Biosimilars Month in Review: December 2023

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Biosimilars Month in Review: December 2023

The biosimilars month in review highlights interviews with clinicians discussing the cost-saving potential of increased biosimilars uptake in the US, the recent US Food and Drug Administration (FDA) approval of bevacizumab-tnjn, and the impact of a mandatory switch to an adalimumab biosimilar in New Zealand.

According to experts, the focus lies on understanding the barriers obstructing smoother transitions and higher uptake of biosimilars, emphasizing the importance of addressing issues related to patient satisfaction, pricing, and support structures to improve overall adoption rates.

Challenges of Biosimilars Adoption in the US

Although the extent of coverage and accessibility relies on a patient’s specific health insurance plan, biosimilars foster pre-market competition and offer a broader array of treatment choices, often at a considerable discount compared to the reference biologic. This month features interviews with experts weighing in on the crucial role biosimilars play in healthcare, as well as the barriers to access and adoption.

Breaking Down Barriers: Why Biosimilars Face Resistance in the US Market

Despite the influx of biosimilars approved in the US in recent years, the adoption of biosimilars has been unexpectedly slow. Factors including interchangeability designation, pharmacy benefit managers (PBMs) limiting access to the drugs, and a lack of knowledge and comfortability with biosimilars among providers and patients have made it difficult for biosimilars to flourish in the US market the way they have in many other parts of the world.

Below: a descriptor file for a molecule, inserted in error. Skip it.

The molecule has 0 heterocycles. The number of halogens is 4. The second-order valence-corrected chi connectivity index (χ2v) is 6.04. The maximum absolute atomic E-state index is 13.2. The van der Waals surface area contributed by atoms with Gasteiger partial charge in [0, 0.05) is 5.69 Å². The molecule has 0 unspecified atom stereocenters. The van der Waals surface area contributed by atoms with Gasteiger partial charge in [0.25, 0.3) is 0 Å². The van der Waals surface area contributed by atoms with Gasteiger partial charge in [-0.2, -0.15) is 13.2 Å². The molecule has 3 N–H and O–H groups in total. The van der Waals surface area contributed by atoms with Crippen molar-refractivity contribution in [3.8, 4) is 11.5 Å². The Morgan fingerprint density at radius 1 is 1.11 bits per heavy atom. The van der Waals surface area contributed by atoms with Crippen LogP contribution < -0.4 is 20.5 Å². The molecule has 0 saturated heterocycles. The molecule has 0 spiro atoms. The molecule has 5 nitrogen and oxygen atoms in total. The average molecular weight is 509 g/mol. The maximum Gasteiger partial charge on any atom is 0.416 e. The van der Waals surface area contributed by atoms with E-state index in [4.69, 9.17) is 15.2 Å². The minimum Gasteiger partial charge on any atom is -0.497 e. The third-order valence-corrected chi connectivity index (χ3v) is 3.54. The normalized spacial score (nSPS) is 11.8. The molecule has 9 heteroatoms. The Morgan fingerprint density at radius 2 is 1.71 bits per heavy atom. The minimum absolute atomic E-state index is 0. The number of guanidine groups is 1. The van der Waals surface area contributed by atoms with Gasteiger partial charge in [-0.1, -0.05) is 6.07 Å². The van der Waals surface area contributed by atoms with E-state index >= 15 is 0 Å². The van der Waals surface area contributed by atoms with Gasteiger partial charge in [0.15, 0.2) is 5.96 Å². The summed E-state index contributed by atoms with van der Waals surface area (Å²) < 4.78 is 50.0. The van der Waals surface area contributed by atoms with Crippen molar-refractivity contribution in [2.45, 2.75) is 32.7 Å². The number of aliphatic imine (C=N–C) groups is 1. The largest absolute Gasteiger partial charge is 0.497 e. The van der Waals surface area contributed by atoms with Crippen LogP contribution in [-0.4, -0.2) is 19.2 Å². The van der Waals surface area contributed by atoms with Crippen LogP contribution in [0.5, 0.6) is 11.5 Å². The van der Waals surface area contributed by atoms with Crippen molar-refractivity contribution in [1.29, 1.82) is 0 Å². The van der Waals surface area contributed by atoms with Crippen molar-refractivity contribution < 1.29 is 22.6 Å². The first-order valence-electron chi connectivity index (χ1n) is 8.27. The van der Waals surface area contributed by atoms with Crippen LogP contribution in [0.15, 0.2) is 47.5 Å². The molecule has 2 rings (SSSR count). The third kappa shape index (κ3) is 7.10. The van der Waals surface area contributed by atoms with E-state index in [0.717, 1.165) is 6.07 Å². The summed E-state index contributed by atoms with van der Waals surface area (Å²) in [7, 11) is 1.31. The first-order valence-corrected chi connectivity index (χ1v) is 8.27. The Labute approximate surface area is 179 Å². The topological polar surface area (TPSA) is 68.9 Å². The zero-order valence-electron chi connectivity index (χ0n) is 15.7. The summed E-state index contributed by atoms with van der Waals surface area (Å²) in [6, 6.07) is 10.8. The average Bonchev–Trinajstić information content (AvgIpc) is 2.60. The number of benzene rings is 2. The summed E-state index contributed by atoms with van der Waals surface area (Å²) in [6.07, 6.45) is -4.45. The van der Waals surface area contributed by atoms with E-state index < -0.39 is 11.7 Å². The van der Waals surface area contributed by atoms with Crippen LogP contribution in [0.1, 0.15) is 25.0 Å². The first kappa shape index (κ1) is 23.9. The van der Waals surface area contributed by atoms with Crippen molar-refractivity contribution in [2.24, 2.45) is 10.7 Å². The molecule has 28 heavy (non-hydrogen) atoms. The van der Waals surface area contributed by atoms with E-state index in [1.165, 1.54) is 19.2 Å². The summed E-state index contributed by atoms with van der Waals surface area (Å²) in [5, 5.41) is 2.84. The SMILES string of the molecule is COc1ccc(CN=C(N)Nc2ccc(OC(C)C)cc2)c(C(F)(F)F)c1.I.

Russell D Cohen, MD: Understanding the Role of Biosimilars in Healthcare

In an interview with Cohen, a gastroenterologist and professor at the University of Chicago Medicine, he discussed the value of the introduction and expansion of approved biosimilars in the US and eased potential concerns clinicians may have when debating to prescribe a biosimilar to their patients.

“Many experts would agree that there is significant potential for competition from biosimilars to improve access and drive down costs – something that generics achieved for the US health care system in the 20th century,” he said. “As a doctor, I think the potential opportunity for biosimilar adoption to expand choice, access, and affordability of biologic medicines is important.”

Juliana Reed, MS: The Crucial Role of Biosimilars in Encouraging Competition, Lowering Costs

Reed explained while there are currently 8 adalimumab (HUMIRA) biosimilars available, these biosimilars face obstacles in reaching the market and achieving uptake. Unfortunately, she said, PBMs are impeding access to these adalimumab biosimilars, which hinders the potential cost savings and competition these biosimilars could deliver.

“It’s a very expensive medicine, [and if patients] had access to the adalimumab biosimilars they could be saving 85%,” she said. “So, that is a significant clinical problem because not being able to have your medicine and save money at the same time creates fiscal hardship on the patients and their families who have to pay these high costs.”

New FDA Approval of Additional Bevacizumab Biosimilar


FDA Approves Bevacizumab Biosimilar Bevacizumab-tnjn for Lung, Colorectal Cancers